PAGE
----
When the sun goes down, there’s another spectacular sight to behold: Elk Island National Park is one of the world’s largest dark sky preserves, offering sweeping views of a star-filled sky without any light pollution. To round out this magical experience, the northern lights might also appear, dancing across the sky in dazzling shades of green.

Once COVID-19 restrictions allow, Iserhoff’s company, Pei Pei Chei Ow, will host curated dinners in Elk Island where you can take in all these beautiful sights accompanied by Indigenous food and storytelling. Iserhoff roasts juicy duck glazed in wild blueberry sauce over an open fire with Three Sisters Salad – an Indigenous dish made with corn, beans and squash.

Weekends at the Edmonton Downtown Farmers’ Market mean Iserhoff has his pick of seasonal produce

10305 97 St NW, Edmonton

Should you make your way to the Edmonton Downtown Farmers’ Market on a sunny Saturday morning, you might find Iserhoff tabling with the Indigenous Artisan Market collective, selling jams and bannock mixes.

“[The market] is located in this heritage building,” Iserhoff says. “Picture beautiful old hardwood floors. It's really a unique market experience.”

The location and the name may have changed over time, but this farmers’ market has been an Edmonton institution for decades, with roots dating back to 1903. Today, it’s a hub for local artisans and vendors with offerings running the gamut. From kombucha and organic wine to tacos, meat pies and sweet treats, you’ll find all the diverse flavours of Edmonton here.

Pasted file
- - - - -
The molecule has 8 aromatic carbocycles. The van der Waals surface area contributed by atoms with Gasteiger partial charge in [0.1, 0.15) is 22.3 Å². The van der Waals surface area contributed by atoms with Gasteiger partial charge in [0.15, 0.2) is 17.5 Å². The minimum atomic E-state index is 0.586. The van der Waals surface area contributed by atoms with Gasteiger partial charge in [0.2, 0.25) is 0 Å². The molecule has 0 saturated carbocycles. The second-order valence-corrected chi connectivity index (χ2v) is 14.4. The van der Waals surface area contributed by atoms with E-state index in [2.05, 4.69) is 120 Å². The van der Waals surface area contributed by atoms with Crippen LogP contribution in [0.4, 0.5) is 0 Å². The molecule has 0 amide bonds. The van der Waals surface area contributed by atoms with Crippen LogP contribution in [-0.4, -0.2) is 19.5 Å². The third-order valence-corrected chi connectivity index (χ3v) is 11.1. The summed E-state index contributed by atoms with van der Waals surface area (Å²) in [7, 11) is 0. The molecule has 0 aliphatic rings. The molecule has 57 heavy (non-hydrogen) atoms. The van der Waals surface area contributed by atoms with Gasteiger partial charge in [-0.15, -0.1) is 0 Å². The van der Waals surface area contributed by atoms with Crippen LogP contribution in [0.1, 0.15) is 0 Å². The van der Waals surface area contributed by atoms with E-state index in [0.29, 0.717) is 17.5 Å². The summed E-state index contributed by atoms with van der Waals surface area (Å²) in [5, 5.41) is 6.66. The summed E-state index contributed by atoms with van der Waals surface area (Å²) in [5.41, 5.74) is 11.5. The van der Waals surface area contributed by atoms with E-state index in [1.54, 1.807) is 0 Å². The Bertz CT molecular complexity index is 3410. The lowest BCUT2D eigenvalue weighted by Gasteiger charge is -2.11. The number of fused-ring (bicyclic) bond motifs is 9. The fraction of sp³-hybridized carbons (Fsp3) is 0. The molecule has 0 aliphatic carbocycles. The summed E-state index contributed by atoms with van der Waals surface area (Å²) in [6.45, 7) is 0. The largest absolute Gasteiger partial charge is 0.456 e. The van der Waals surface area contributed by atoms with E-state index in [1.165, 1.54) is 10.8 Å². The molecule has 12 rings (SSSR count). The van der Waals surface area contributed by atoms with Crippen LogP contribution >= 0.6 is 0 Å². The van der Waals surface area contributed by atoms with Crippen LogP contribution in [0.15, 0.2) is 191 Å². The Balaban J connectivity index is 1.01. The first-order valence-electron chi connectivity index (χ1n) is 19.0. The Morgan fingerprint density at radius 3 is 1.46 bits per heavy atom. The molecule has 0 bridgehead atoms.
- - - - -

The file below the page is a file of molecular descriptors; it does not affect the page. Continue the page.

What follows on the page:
“Right now, there's a large group of Indigenous artisans,” Iserhoff says of the market’s offerings. “You have over 50 artists and they're all rotating each week. Every week you go, there's going to be a new artist featuring their type of beadwork or craftsmanship.

“Then, you have your local farmers selling their produce,” Iserhoff continues. “And the produce is top-notch: beautiful tomatoes in the summer, for example, and there are a lot of people that sell foraged items too, like wild mushrooms and Labrador tea. It’s amazing.”

Iserhoff examines the goods of a local purveyor at the Edmonton Downtown Farmers’ Market.

Noella Steinhauer

A vendor at the Edmonton Downtown Farmers’ Market offers a basket of fiddleheads, a locally sourced vegetable only available for a short season.

Noella Steinhauer


The produce is top-notch: beautiful tomatoes in the summer, for example, and there are a lot of people that sell foraged items too, like wild mushrooms and Labrador tea.

Iserhoff can spend a whole day sifting through hidden treasures at Super Flea Market

12011 111 Ave NW, Edmonton

One booth at the Super Flea Market caters to Edmonton Oilers superfans with all sorts of paraphernalia for the hockey team.

Noella Steinhauer

This flea market is a destination for tourists, local collectors and young families alike, with all kinds of different goods for sale.

Noella Steinhauer

If he’s not manning the table at the farmers’ market, Iserhoff loves to spend his Sunday afternoons perusing artisans’ goods at the Super Flea Market.

Housing over 200 vendors in 42,000 square feet, this market is yet another locale where visitors can tuck into food and art, along with trinkets, treasures and antiques.

“You'll always see something different every week you go,” Iserhoff says. “People are always bringing in new products and food offerings, from Asia to South America and beyond.”

A new addition to the market is the renowned Cree Coffee Company. “This coffee is some of the best coffee I've had,” Iserhoff says.